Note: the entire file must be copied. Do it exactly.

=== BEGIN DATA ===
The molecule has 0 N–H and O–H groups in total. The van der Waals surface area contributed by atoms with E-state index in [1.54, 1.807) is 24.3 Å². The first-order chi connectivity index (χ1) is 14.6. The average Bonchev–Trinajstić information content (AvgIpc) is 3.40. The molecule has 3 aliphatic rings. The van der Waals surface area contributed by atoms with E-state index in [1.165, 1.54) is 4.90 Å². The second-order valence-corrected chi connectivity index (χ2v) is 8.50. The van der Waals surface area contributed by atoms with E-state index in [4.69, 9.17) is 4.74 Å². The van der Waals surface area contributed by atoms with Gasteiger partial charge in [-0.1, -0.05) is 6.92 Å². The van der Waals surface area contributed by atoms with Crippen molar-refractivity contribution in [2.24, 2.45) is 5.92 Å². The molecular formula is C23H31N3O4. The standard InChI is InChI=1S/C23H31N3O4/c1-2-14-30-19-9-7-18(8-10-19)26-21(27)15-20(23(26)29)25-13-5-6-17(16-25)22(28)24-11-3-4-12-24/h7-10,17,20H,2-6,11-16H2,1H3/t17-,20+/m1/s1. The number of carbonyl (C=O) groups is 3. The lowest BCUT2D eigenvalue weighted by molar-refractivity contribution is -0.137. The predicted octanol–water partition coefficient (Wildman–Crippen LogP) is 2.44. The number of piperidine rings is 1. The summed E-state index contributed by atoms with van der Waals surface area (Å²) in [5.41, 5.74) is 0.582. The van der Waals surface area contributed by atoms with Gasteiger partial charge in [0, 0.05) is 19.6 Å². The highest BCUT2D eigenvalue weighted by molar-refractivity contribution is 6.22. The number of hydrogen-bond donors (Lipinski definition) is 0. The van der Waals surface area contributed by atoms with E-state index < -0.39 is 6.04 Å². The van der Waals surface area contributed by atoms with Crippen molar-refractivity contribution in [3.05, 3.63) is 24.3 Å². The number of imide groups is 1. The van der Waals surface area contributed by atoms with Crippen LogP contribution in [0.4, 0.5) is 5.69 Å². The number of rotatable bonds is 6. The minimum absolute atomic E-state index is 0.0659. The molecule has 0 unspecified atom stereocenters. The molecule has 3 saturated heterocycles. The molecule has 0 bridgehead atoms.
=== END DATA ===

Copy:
The molecule has 0 N–H and O–H groups in total. The van der Waals surface area contributed by atoms with E-state index in [1.54, 1.807) is 24.3 Å². The first-order chi connectivity index (χ1) is 14.6. The average Bonchev–Trinajstić information content (AvgIpc) is 3.40. The molecule has 3 aliphatic rings. The van der Waals surface area contributed by atoms with E-state index in [1.165, 1.54) is 4.90 Å². The second-order valence-corrected chi connectivity index (χ2v) is 8.50. The van der Waals surface area contributed by atoms with E-state index in [4.69, 9.17) is 4.74 Å². The van der Waals surface area contributed by atoms with Gasteiger partial charge in [-0.1, -0.05) is 6.92 Å². The van der Waals surface area contributed by atoms with Crippen molar-refractivity contribution in [2.24, 2.45) is 5.92 Å². The molecular formula is C23H31N3O4. The standard InChI is InChI=1S/C23H31N3O4/c1-2-14-30-19-9-7-18(8-10-19)26-21(27)15-20(23(26)29)25-13-5-6-17(16-25)22(28)24-11-3-4-12-24/h7-10,17,20H,2-6,11-16H2,1H3/t17-,20+/m1/s1. The number of carbonyl (C=O) groups is 3. The lowest BCUT2D eigenvalue weighted by molar-refractivity contribution is -0.137. The predicted octanol–water partition coefficient (Wildman–Crippen LogP) is 2.44. The number of piperidine rings is 1. The summed E-state index contributed by atoms with van der Waals surface area (Å²) in [5.41, 5.74) is 0.582. The van der Waals surface area contributed by atoms with Gasteiger partial charge in [0, 0.05) is 19.6 Å². The highest BCUT2D eigenvalue weighted by molar-refractivity contribution is 6.22. The number of hydrogen-bond donors (Lipinski definition) is 0. The van der Waals surface area contributed by atoms with E-state index < -0.39 is 6.04 Å². The van der Waals surface area contributed by atoms with Crippen molar-refractivity contribution in [3.05, 3.63) is 24.3 Å². The number of imide groups is 1. The van der Waals surface area contributed by atoms with Crippen LogP contribution in [0.4, 0.5) is 5.69 Å². The number of rotatable bonds is 6. The minimum absolute atomic E-state index is 0.0659. The molecule has 0 unspecified atom stereocenters. The molecule has 3 saturated heterocycles. The molecule has 0 bridgehead atoms.